Since starting expanded testing of 5,000 Elon University students due to a record high number of COVID-19 cases on campus, over 1,800 test results have been returned, according to an email to the Elon community from Jeff Stein, chair of the Ready & Resilient committee.
The university used two different companies for testing: Radeas Labs and LabCorp. Between the two companies the university identified 67 positive results.
1,714 results came for the Radeas’ “Tiger Test”. The test identified 58 positive cases, giving a positivity rate of 3.4%, according to Stein.
From Saturday’s testing with LabCorp, nine positive cases were identified in three sororities out of 185 results.
The university has expanded testing after returning to social hiatus on Oct. 23 due to a recent spike in cases. Restrictions that have been implemented include prohibiting visitors in on campus housing, closing indoor seating in dining halls and suspending high risk club sports and intramural activities.
The number of positive COVID-19 cases will increase as testing of the student body continues this week, yet there will also be a decline in the “percent of students who test positive as we move from targeted testing of high risk groups to the wider campus population,” according to Stein.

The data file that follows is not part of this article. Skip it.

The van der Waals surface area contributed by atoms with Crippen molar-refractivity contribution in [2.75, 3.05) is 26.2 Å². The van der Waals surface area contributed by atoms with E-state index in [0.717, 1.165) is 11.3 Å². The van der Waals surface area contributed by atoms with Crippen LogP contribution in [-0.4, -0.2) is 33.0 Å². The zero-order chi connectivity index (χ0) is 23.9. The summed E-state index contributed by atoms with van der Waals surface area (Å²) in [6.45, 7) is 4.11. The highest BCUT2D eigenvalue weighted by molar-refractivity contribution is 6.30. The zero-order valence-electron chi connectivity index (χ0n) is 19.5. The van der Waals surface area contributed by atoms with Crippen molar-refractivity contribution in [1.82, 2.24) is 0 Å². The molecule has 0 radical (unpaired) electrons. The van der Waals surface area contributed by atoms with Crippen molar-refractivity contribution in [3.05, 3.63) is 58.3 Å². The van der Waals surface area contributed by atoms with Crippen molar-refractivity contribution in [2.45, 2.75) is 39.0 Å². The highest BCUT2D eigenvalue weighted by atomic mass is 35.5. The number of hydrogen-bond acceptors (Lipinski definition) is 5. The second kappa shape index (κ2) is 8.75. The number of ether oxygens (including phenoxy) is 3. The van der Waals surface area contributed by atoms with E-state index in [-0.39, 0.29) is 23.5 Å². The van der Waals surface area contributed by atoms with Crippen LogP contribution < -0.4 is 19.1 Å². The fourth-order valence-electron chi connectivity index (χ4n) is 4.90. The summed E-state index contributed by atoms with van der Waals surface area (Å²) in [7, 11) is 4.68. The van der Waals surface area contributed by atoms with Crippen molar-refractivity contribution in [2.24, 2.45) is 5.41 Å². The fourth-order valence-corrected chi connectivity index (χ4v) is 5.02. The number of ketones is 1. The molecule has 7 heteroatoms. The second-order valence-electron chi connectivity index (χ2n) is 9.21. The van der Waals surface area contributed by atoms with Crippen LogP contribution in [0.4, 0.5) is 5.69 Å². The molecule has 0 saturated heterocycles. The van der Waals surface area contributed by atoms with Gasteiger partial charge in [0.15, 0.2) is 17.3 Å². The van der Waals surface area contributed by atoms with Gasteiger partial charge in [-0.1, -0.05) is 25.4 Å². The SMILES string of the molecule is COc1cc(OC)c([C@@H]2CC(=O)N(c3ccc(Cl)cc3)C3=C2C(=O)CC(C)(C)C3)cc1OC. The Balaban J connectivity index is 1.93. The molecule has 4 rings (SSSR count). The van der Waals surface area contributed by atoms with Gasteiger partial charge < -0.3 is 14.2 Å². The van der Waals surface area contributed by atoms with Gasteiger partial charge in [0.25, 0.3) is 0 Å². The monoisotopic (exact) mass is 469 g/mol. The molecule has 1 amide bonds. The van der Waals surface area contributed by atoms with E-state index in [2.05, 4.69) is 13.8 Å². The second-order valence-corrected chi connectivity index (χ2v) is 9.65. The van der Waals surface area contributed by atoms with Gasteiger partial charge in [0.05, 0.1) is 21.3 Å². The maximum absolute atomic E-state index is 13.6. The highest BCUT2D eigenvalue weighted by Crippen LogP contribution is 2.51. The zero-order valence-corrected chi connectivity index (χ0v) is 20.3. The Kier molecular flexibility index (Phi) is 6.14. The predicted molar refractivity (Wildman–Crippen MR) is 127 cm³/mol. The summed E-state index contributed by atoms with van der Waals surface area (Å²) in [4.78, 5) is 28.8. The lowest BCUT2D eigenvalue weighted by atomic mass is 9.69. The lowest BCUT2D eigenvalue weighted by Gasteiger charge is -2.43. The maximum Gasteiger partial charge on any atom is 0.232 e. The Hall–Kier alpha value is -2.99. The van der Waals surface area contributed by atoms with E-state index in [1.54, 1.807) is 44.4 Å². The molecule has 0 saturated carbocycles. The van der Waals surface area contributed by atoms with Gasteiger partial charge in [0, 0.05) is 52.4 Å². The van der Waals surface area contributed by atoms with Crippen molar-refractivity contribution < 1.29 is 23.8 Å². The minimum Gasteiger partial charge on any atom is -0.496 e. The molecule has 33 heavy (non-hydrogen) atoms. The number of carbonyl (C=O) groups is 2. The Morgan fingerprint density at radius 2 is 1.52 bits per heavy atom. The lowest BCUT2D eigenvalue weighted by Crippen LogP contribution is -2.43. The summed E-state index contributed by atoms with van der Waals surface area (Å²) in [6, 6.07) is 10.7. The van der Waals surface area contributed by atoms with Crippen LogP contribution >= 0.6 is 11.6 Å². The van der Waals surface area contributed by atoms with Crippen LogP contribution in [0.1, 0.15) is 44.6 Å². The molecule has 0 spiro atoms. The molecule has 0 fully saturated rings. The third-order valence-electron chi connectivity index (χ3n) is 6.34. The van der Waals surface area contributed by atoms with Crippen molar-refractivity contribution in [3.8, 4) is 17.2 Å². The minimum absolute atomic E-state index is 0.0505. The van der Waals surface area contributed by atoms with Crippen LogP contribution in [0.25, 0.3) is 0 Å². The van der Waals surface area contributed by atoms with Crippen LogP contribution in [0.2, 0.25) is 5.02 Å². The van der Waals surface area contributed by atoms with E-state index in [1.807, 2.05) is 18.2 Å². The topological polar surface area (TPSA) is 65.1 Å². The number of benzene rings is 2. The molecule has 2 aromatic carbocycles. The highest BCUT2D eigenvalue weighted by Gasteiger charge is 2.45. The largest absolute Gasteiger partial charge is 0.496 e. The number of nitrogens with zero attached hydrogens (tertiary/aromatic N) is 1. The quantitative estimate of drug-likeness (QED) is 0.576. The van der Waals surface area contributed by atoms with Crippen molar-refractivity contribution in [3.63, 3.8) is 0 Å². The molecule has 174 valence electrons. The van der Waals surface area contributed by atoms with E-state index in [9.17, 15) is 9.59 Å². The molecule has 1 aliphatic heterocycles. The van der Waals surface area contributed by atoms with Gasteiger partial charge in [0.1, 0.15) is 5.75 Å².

Stein said the measures being taken by the campus community are proving to contain the spread of the virus.
Stein said that students who receive a positive test result will receive support from Student Care & Outreach and are being moved to quarantine/isolation.
The university has increased COVID-19 metrics, but current conditions do not warrant the move to Level 4 or a campus quarantine, according to Stein.
“Our current conditions do not require a campus shelter-in-place and we do not expect to end in-person instruction before our planned break prior to Thanksgiving,” Stein wrote in the email update. “We will remain at Level 3 through the coming days, continuing to utilize many of the mitigation actions suggested on the Alert Matrix.”
Stein urged the campus community to continue to be vigilant and stressed the importance of mask-wearing, physical distancing, limited social interactions and compliance with testing in order to slow and limit the spread of the virus.
“The efforts we are all making now are crucial and are now working to protect the campus community,” Stein wrote.